BuzzFeed and those supporting the campaign are attempting to destroy this credibility. Not content to simply write in Shake It Off and let it fall to its natural position, it has become a social media phenomenon, with follow-up stories in the mainstream press, all encouraging people to vote for this song in order to prove…what? That Triple J should be more like commercial radio? That every single song released during the year should be on the countdown? That the creation of music for artistic endeavour must be destroyed? The truly moronic nature of this campaign is that there is no point, save ruining it for those for whom it is supremely important.
Now, I can imagine Di Stefano and his acolytes saying that I am taking this far too seriously and – for someone who professes to be the opposite of humourless – I am ignoring that is all just a little bit of fun, ‘it’s kooky and lighthearted’, I can hear them say in my mind’s ear. And, yes, I’m sure there is no spite or malice behind it but, regardless, this campaign threatens to ruin it for everyone.
If Taylor Swift comes in anywhere in the countdown because of this campaign (and, again, there is no way it would have charted sans BuzzFeed’s cheerleading), then the countdown is corrupted. If it were to come in at a prominent position, for example, Top 20, then the whole countdown is bung. If it were to come #1 the lost credibility of the Hottest 100 would be irretrievable. No longer an important cultural touchpoint and genuine career achievement, the Hottest 100 would be the latest plaything of the comfortably disengaged hipster, along with drop-crotch trousers, unicycles and activated almonds. Who knows what it would be next year: the Play School Theme? The score from the next Star Wars film? One Direction must be due for reclassification from ‘uncool’ to ‘so uncool they are now cool’.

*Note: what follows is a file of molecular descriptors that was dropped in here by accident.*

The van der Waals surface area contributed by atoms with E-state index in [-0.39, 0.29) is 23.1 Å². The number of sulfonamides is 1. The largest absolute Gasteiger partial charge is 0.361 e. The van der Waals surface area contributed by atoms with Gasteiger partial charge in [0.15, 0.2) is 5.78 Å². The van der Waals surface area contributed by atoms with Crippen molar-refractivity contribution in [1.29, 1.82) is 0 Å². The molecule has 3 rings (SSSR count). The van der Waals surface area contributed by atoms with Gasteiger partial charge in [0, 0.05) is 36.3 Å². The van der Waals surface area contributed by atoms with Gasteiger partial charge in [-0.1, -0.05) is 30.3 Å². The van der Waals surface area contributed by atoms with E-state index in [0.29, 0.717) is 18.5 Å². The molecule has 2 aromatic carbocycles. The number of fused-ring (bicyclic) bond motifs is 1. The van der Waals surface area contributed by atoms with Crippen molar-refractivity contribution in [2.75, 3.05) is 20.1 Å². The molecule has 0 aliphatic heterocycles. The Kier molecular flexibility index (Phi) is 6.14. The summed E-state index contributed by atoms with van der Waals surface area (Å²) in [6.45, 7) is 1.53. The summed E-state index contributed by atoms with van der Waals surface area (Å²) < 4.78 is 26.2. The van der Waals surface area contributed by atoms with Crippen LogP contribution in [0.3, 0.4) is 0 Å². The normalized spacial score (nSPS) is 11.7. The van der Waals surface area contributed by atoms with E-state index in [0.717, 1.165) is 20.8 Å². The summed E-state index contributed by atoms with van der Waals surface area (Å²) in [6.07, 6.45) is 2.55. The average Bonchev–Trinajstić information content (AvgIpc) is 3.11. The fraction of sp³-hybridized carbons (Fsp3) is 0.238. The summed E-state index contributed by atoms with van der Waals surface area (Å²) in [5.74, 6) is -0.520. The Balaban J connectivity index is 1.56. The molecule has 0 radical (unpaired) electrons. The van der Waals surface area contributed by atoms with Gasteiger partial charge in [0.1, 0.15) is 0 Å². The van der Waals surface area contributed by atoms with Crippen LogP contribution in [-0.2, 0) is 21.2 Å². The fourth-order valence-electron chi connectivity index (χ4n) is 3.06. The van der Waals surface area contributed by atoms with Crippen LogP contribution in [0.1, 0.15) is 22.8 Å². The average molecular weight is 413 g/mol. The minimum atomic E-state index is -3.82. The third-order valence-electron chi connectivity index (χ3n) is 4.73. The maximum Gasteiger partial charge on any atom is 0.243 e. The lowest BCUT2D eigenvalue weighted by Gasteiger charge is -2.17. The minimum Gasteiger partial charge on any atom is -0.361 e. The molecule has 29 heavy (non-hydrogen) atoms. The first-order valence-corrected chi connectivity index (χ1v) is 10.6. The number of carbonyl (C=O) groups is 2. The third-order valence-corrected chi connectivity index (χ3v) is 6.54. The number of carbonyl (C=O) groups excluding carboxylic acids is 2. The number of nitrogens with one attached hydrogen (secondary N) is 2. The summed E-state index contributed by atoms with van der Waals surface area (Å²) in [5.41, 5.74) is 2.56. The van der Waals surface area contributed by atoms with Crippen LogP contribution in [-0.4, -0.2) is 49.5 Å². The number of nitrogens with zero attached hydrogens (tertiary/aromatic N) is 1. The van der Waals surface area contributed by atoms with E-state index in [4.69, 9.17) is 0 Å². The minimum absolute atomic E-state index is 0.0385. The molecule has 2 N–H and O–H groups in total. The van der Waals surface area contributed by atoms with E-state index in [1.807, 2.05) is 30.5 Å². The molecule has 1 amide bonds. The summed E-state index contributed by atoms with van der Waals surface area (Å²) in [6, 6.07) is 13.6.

I have been listening to the Hottest 100 since the first annual countdown, when Asshole by Denis Leary beat out absolute classics by Radiohead, Cranberries and Blind Melon. The only two I have missed were 2008 (Sex on Fire by Kings of Leon), when I was overseas on holidays, and 2013 (Riptide by Vance Joy), when I was at Big Day Out. It is such a delight to listen to, whether alone at home, with a particularly enthusiastic friend, or at a party. I would contend that a lot of people promoting this Taylor Swift campaign are not as engaged in the countdown. They know it exists and they may tune in and out during the day, if they are not doing something else, but they are not completely plugged in to it. When I review the votes of friends who are engaged with the countdown, and many of them are fans of Swift, there is no Shake It Off. Those voting for Shake It Off aren’t as passionate. They are casual fans. They either don’t realise the passions that the Hottest 100 stirs or they don’t care. They probably think us losers for being their opposite. Well, everyone is passionate about something: imagine if the internet got together to ruin that passion?
You’re a big cricket fan? What if the internet managed to vote in a new rule that says one over of each innings must be bowled by a fan in the crowd? It’s only one over out of maybe 150; how influential could it be? It’s just a bit of fun!
Formula 1? One lap of each season must be driven in reverse. That’s one single lap out of 20 races this year – no biggy (and imagine the carnage!) – how would that ruin the experience for fans? It’s just a bit of fun!
You’re an art fan? Passionate about the Archibald? This year, all paintings must be portraits of Taylor Swift. Come on! It’s just a bit of fun!
Passionate about great journalism? Let’s start a campaign to give the Gold Walkley to BuzzFeed! It’s just a bit of fun!
It’s one thing for the dispassionate to ignore, avoid or mock the Hottest 100 – please feel free to laugh at my passion – but when you actually seek to alter its reality, you destroy its credibility.
You ruin it for everybody.